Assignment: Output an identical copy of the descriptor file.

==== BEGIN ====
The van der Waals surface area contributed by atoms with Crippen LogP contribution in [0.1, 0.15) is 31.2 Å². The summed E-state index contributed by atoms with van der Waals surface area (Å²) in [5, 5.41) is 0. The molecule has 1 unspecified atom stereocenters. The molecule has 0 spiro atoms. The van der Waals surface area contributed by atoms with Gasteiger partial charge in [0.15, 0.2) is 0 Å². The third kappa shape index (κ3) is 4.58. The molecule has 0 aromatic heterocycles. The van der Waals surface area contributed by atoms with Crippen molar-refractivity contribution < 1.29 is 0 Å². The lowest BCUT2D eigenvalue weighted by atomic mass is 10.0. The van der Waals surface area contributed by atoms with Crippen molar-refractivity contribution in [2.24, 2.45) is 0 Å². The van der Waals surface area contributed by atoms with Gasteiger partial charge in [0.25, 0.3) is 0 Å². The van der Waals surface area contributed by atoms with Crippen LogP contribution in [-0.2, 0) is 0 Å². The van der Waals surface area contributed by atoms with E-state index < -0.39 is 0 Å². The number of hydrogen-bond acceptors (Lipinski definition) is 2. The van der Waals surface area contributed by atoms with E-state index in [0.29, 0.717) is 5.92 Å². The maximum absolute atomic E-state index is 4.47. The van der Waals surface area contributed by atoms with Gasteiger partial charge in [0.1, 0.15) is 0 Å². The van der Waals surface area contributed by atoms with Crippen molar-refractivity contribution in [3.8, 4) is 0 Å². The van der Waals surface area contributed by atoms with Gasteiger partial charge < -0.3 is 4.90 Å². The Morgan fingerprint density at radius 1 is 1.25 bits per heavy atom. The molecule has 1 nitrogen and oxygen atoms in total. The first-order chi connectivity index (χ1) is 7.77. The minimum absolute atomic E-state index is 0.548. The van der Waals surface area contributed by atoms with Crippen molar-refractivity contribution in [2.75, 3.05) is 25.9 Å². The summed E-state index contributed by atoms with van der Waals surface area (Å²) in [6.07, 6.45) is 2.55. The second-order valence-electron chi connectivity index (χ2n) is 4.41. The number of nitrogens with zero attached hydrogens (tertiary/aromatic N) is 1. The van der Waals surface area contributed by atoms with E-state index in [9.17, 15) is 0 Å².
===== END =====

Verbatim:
The van der Waals surface area contributed by atoms with Crippen LogP contribution in [0.1, 0.15) is 31.2 Å². The summed E-state index contributed by atoms with van der Waals surface area (Å²) in [5, 5.41) is 0. The molecule has 1 unspecified atom stereocenters. The molecule has 0 spiro atoms. The van der Waals surface area contributed by atoms with Gasteiger partial charge in [0.15, 0.2) is 0 Å². The third kappa shape index (κ3) is 4.58. The molecule has 0 aromatic heterocycles. The van der Waals surface area contributed by atoms with Crippen molar-refractivity contribution < 1.29 is 0 Å². The lowest BCUT2D eigenvalue weighted by atomic mass is 10.0. The van der Waals surface area contributed by atoms with Crippen molar-refractivity contribution in [2.24, 2.45) is 0 Å². The van der Waals surface area contributed by atoms with Gasteiger partial charge in [0.25, 0.3) is 0 Å². The van der Waals surface area contributed by atoms with Crippen LogP contribution in [-0.2, 0) is 0 Å². The van der Waals surface area contributed by atoms with E-state index < -0.39 is 0 Å². The number of hydrogen-bond acceptors (Lipinski definition) is 2. The van der Waals surface area contributed by atoms with E-state index in [0.29, 0.717) is 5.92 Å². The maximum absolute atomic E-state index is 4.47. The van der Waals surface area contributed by atoms with Gasteiger partial charge in [0.1, 0.15) is 0 Å². The van der Waals surface area contributed by atoms with Crippen molar-refractivity contribution in [3.8, 4) is 0 Å². The van der Waals surface area contributed by atoms with Gasteiger partial charge < -0.3 is 4.90 Å². The Morgan fingerprint density at radius 1 is 1.25 bits per heavy atom. The molecule has 1 nitrogen and oxygen atoms in total. The first-order chi connectivity index (χ1) is 7.77. The minimum absolute atomic E-state index is 0.548. The van der Waals surface area contributed by atoms with Crippen molar-refractivity contribution in [2.75, 3.05) is 25.9 Å². The summed E-state index contributed by atoms with van der Waals surface area (Å²) in [6.07, 6.45) is 2.55. The second-order valence-electron chi connectivity index (χ2n) is 4.41. The number of nitrogens with zero attached hydrogens (tertiary/aromatic N) is 1. The van der Waals surface area contributed by atoms with E-state index in [9.17, 15) is 0 Å².